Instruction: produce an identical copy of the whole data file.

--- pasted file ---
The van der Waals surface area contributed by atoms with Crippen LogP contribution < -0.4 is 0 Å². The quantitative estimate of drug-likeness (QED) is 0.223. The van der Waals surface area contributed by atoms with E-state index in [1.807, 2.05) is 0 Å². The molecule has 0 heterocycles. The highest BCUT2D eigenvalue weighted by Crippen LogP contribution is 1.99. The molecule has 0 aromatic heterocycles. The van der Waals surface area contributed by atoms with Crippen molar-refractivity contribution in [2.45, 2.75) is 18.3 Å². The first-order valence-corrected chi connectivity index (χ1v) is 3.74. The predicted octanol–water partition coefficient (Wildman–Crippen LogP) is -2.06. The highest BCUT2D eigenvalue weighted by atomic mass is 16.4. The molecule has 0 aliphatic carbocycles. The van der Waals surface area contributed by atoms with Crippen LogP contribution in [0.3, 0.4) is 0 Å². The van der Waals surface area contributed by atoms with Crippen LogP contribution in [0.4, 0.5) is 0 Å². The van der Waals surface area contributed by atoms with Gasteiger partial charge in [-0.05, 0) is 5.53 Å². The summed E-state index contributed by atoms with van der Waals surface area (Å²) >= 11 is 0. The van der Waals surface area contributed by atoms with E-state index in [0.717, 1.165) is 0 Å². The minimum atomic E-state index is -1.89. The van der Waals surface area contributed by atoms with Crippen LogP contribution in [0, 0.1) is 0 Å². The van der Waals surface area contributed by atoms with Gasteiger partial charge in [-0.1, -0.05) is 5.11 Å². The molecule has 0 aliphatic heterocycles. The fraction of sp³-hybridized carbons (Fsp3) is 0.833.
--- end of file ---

The van der Waals surface area contributed by atoms with Crippen LogP contribution < -0.4 is 0 Å². The quantitative estimate of drug-likeness (QED) is 0.223. The van der Waals surface area contributed by atoms with E-state index in [1.807, 2.05) is 0 Å². The molecule has 0 heterocycles. The highest BCUT2D eigenvalue weighted by Crippen LogP contribution is 1.99. The molecule has 0 aromatic heterocycles. The van der Waals surface area contributed by atoms with Crippen molar-refractivity contribution in [2.45, 2.75) is 18.3 Å². The first-order valence-corrected chi connectivity index (χ1v) is 3.74. The predicted octanol–water partition coefficient (Wildman–Crippen LogP) is -2.06. The highest BCUT2D eigenvalue weighted by atomic mass is 16.4. The molecule has 0 aliphatic carbocycles. The van der Waals surface area contributed by atoms with Crippen LogP contribution in [0.3, 0.4) is 0 Å². The van der Waals surface area contributed by atoms with Crippen LogP contribution in [0.4, 0.5) is 0 Å². The van der Waals surface area contributed by atoms with Gasteiger partial charge in [-0.05, 0) is 5.53 Å². The summed E-state index contributed by atoms with van der Waals surface area (Å²) >= 11 is 0. The van der Waals surface area contributed by atoms with E-state index in [0.717, 1.165) is 0 Å². The minimum atomic E-state index is -1.89. The van der Waals surface area contributed by atoms with Crippen LogP contribution in [0, 0.1) is 0 Å². The van der Waals surface area contributed by atoms with Gasteiger partial charge in [-0.1, -0.05) is 5.11 Å². The molecule has 0 aliphatic heterocycles. The fraction of sp³-hybridized carbons (Fsp3) is 0.833.